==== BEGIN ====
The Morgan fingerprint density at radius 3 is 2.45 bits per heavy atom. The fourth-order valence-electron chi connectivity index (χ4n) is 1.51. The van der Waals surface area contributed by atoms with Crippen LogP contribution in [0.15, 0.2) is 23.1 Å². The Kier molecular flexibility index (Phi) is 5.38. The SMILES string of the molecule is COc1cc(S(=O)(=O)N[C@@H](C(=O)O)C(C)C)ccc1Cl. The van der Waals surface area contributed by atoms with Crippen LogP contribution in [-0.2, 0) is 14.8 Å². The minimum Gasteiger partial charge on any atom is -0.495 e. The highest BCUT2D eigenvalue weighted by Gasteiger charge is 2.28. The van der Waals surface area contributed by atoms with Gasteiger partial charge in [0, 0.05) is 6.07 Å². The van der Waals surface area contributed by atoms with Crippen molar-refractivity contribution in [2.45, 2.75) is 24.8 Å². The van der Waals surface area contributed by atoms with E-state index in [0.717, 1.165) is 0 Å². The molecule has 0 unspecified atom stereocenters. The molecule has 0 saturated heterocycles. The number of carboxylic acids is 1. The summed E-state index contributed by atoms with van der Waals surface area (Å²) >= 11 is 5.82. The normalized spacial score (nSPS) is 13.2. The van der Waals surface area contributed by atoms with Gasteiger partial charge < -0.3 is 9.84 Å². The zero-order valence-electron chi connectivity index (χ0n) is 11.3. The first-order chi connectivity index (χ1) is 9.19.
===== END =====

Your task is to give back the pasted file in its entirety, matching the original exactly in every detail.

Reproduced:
The Morgan fingerprint density at radius 3 is 2.45 bits per heavy atom. The fourth-order valence-electron chi connectivity index (χ4n) is 1.51. The van der Waals surface area contributed by atoms with Crippen LogP contribution in [0.15, 0.2) is 23.1 Å². The Kier molecular flexibility index (Phi) is 5.38. The SMILES string of the molecule is COc1cc(S(=O)(=O)N[C@@H](C(=O)O)C(C)C)ccc1Cl. The van der Waals surface area contributed by atoms with Crippen LogP contribution in [-0.2, 0) is 14.8 Å². The minimum Gasteiger partial charge on any atom is -0.495 e. The highest BCUT2D eigenvalue weighted by Gasteiger charge is 2.28. The van der Waals surface area contributed by atoms with Gasteiger partial charge in [0, 0.05) is 6.07 Å². The van der Waals surface area contributed by atoms with Crippen molar-refractivity contribution in [2.45, 2.75) is 24.8 Å². The van der Waals surface area contributed by atoms with E-state index in [0.717, 1.165) is 0 Å². The molecule has 0 unspecified atom stereocenters. The molecule has 0 saturated heterocycles. The number of carboxylic acids is 1. The summed E-state index contributed by atoms with van der Waals surface area (Å²) >= 11 is 5.82. The normalized spacial score (nSPS) is 13.2. The van der Waals surface area contributed by atoms with Gasteiger partial charge < -0.3 is 9.84 Å². The zero-order valence-electron chi connectivity index (χ0n) is 11.3. The first-order chi connectivity index (χ1) is 9.19.